The United States Internal Revenue Service (IRS), set to receive $80 billion in federal funding, has released drafts of individual tax return forms 1040 and 1040-SR for the 2022 financial year that hints at taxable NFT gains.
In the 2022 Form 1040 draft, the IRS requires individual U.S. taxpayers to declare ownership of or gains from any cryptographically secure digital value representations, including non-fungible tokens, stablecoins, and virtual currencies.
The taxpayer must answer in the affirmative if they have received digital assets as awards, rewards, or payments for property or services. These include receiving cryptocurrencies through hard forks, mining, and other transaction validation methods like staking. Furthermore, taxpayers must say yes if they got rid of any digital assets that were capital assets. Firstly, they must use Form 8949 to calculate that asset’s associated capital gains or losses. Afterward, they must record the capital gain or loss on Schedule D of Form 1040.
Any digital assets received from customers for services, or sold to customers to generate income, must be reported. The reporting is similar to how income or loss from a sole proprietor is reported using IRS Schedule C.
The good news for taxpayers is that they do not need to say yes if they held or moved crypto assets between their own wallets that they purchased using fiat currency during 2022.
IRS rules around crypto and NFT gains
The Internal Revenue Service considers crypto assets and NFTs property for tax purposes.
The question about taxable crypto activity has appeared on income tax return forms since 2019. Accordingly, the 2021 form contained the crypto asset question:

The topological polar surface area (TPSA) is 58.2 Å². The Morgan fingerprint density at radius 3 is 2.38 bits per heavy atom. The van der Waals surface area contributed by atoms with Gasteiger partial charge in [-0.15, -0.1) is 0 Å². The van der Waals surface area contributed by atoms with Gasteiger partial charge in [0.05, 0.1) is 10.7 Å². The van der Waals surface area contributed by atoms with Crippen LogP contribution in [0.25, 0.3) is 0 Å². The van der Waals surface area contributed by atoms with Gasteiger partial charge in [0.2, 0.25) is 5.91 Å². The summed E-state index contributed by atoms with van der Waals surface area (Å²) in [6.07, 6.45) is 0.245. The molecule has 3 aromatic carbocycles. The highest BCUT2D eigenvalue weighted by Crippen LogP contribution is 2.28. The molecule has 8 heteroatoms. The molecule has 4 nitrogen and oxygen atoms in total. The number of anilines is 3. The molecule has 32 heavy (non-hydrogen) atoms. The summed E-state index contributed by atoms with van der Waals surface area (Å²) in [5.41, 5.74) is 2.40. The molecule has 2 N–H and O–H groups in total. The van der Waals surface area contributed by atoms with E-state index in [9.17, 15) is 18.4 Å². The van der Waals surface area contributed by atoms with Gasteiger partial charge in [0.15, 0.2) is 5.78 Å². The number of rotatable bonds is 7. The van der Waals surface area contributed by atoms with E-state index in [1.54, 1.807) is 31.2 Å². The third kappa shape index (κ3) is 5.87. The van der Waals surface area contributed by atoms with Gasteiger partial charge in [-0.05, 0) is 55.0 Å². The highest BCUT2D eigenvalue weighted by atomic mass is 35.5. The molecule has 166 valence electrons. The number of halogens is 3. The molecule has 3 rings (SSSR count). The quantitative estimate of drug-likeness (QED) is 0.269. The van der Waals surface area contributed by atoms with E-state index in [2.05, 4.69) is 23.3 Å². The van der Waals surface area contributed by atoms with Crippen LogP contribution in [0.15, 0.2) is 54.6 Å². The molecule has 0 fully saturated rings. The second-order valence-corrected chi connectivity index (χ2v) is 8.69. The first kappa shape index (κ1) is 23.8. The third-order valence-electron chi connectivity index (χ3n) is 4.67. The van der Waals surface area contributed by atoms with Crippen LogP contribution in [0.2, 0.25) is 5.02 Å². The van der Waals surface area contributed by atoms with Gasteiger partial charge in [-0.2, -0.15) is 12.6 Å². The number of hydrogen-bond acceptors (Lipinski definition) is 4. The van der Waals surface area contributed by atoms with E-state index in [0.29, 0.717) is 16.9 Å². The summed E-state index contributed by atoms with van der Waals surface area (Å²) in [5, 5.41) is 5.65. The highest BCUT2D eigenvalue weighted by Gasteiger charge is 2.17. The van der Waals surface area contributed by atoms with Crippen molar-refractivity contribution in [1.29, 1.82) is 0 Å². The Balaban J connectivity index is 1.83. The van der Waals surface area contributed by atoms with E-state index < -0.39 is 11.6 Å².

“If you check yes, you’re flagging yourself, and the IRS is going to be looking for some sort of capital gain or loss on your Schedule D,” said Tommy Lucas, a certified financial planner.
Hodlers may benefit from longer-term capital gains tax of 0%-20%. Traders who enter and exit more quickly could pay up to 37% tax. If crypto firms don’t keep detailed records, traders could be in trouble. Incomplete records make it difficult for traders to determine the cost bases of their crypto purchases, including NFTs. Finding out the cost basis is a critical step in determining crypto or NFT gains or losses.
IRS beefs up enforcement thanks to federal funding
If a taxpayer does not answer the crypto question on Form 1040, the IRS could audit them. After that, the IRS could then fine the taxpayer, or charge them with tax evasion.
Under the new Inflation Reduction Act, the IRS will receive $46 billion from the U.S. federal government for tax crime enforcement. This includes cracking down on cryptocurrency-related tax evasion.
Recently, the IRS issued a “John Doe” summons to New York-based M.Y. Safra Bank to provide transaction records of customers of a crypto brokerage that used the bank’s services. Following this, they intended to use these records to reveal non-compliant tax practices amongst the brokerage’s customers.
“The government is committed to using all of the tools at its disposal, including John Doe summonses, to identify taxpayers who have understated their tax liabilities by not reporting cryptocurrency transactions, and to make sure that everyone pays their fair share,” said U.S. Attorney Damian Williams at the time.
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